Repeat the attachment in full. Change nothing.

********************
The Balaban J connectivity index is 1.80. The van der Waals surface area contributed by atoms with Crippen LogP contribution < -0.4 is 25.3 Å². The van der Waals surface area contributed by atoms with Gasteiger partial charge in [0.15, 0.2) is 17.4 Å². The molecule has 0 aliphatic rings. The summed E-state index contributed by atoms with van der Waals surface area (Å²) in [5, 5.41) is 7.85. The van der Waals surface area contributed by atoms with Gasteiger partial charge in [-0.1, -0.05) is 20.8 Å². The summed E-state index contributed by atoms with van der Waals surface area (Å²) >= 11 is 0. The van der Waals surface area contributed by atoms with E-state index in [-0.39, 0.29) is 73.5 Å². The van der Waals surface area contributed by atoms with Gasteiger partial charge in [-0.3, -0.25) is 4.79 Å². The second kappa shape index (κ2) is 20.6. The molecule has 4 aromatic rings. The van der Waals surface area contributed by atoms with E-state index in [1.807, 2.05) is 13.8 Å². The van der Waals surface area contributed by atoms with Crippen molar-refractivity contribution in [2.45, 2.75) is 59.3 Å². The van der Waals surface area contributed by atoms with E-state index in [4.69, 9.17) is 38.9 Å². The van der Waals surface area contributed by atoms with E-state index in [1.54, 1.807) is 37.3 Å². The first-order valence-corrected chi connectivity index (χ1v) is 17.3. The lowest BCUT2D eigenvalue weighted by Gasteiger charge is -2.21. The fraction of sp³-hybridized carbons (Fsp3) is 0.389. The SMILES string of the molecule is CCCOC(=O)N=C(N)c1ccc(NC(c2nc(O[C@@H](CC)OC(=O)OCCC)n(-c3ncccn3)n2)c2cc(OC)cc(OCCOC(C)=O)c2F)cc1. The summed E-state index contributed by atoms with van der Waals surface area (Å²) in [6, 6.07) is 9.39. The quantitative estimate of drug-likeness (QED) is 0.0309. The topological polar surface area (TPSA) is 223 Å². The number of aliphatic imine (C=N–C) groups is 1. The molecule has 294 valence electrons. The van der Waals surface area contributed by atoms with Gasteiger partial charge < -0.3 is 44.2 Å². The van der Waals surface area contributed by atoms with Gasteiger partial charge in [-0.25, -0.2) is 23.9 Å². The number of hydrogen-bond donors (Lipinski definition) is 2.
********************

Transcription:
The Balaban J connectivity index is 1.80. The van der Waals surface area contributed by atoms with Crippen LogP contribution < -0.4 is 25.3 Å². The van der Waals surface area contributed by atoms with Gasteiger partial charge in [0.15, 0.2) is 17.4 Å². The molecule has 0 aliphatic rings. The summed E-state index contributed by atoms with van der Waals surface area (Å²) in [5, 5.41) is 7.85. The van der Waals surface area contributed by atoms with Gasteiger partial charge in [-0.1, -0.05) is 20.8 Å². The summed E-state index contributed by atoms with van der Waals surface area (Å²) >= 11 is 0. The van der Waals surface area contributed by atoms with E-state index in [-0.39, 0.29) is 73.5 Å². The van der Waals surface area contributed by atoms with Gasteiger partial charge in [-0.3, -0.25) is 4.79 Å². The second kappa shape index (κ2) is 20.6. The molecule has 4 aromatic rings. The van der Waals surface area contributed by atoms with E-state index in [1.807, 2.05) is 13.8 Å². The van der Waals surface area contributed by atoms with Crippen molar-refractivity contribution in [2.45, 2.75) is 59.3 Å². The van der Waals surface area contributed by atoms with E-state index in [4.69, 9.17) is 38.9 Å². The van der Waals surface area contributed by atoms with E-state index in [1.54, 1.807) is 37.3 Å². The first-order valence-corrected chi connectivity index (χ1v) is 17.3. The lowest BCUT2D eigenvalue weighted by Gasteiger charge is -2.21. The fraction of sp³-hybridized carbons (Fsp3) is 0.389. The SMILES string of the molecule is CCCOC(=O)N=C(N)c1ccc(NC(c2nc(O[C@@H](CC)OC(=O)OCCC)n(-c3ncccn3)n2)c2cc(OC)cc(OCCOC(C)=O)c2F)cc1. The summed E-state index contributed by atoms with van der Waals surface area (Å²) in [6, 6.07) is 9.39. The quantitative estimate of drug-likeness (QED) is 0.0309. The topological polar surface area (TPSA) is 223 Å². The number of aliphatic imine (C=N–C) groups is 1. The molecule has 294 valence electrons. The van der Waals surface area contributed by atoms with Gasteiger partial charge < -0.3 is 44.2 Å². The van der Waals surface area contributed by atoms with Gasteiger partial charge in [-0.25, -0.2) is 23.9 Å². The number of hydrogen-bond donors (Lipinski definition) is 2.